In a historic turn of events, Uruguay becomes the first country to legalize the growing, sale and smoking of marijuana. This should be a good example for other countries to take cue from and reform the oppressive laws surrounding the sacred herb, Cannabis. A government sponsored bill approved by 16-13 votes in the Senate provides for regulation of the cultivation, distribution and consumption of Cannabis and is aimed at wresting the business from criminals in the small South American nation. Registered Cannabis users over the age of 18 will be able to buy a maximum of 40 grams (1.4 ounces) each month from licensed pharmacies in Uruguay. A Government database shall monitor their monthly purchases.
The new law is supposed to be implemented by April 2014 allowing Uruguayans to grow six Cannabis plants in their homes a year, or as much as 480 grams (about 17 ounces), and form smoking clubs of 15 to 45 members that can grow up to 99 plants per year.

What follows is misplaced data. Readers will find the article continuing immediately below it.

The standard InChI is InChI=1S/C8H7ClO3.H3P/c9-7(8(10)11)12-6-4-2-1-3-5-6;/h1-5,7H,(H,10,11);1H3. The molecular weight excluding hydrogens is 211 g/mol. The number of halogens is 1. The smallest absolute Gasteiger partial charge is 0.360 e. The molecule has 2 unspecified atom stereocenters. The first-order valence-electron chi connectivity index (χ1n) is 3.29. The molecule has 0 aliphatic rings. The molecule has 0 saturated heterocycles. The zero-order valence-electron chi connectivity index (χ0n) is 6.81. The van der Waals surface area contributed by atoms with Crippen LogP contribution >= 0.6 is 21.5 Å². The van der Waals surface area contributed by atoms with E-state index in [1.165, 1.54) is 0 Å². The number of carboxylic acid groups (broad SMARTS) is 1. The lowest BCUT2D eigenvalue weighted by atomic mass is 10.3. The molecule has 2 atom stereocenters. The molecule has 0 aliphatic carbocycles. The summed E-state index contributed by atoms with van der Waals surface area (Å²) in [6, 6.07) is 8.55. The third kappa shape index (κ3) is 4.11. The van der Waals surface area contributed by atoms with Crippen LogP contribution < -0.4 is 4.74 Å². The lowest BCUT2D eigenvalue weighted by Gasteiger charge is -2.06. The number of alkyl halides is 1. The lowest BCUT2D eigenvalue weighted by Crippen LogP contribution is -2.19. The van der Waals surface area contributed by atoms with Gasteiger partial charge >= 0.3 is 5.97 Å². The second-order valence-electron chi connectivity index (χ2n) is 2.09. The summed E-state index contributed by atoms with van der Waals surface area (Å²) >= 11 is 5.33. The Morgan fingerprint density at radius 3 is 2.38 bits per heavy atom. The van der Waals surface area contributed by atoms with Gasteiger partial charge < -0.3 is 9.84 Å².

"We begin a new experience in April. It involves a big cultural change that focuses on public health and the fight against drug trafficking," Uruguay's first lady, Senator Lucía Topolansky, told Reuters.
The states of Colorado and Washington in America legalized the recreational use of Marijuana recently after people voted in favor of the bill. Portugal decriminalized the possession of drugs for personal use (limited quantities for personal use for 10 days is non punishable) back in 2001 which has helped control the drug problem in a big way. In Spain, small scale cultivation of cannabis plants for personal use is tolerated by the authorities and there are many grow shops across that country selling their products both physically and online which has helped boost their economy.
As Joe Rogan says, "It's always a little strange when you make nature illegal".
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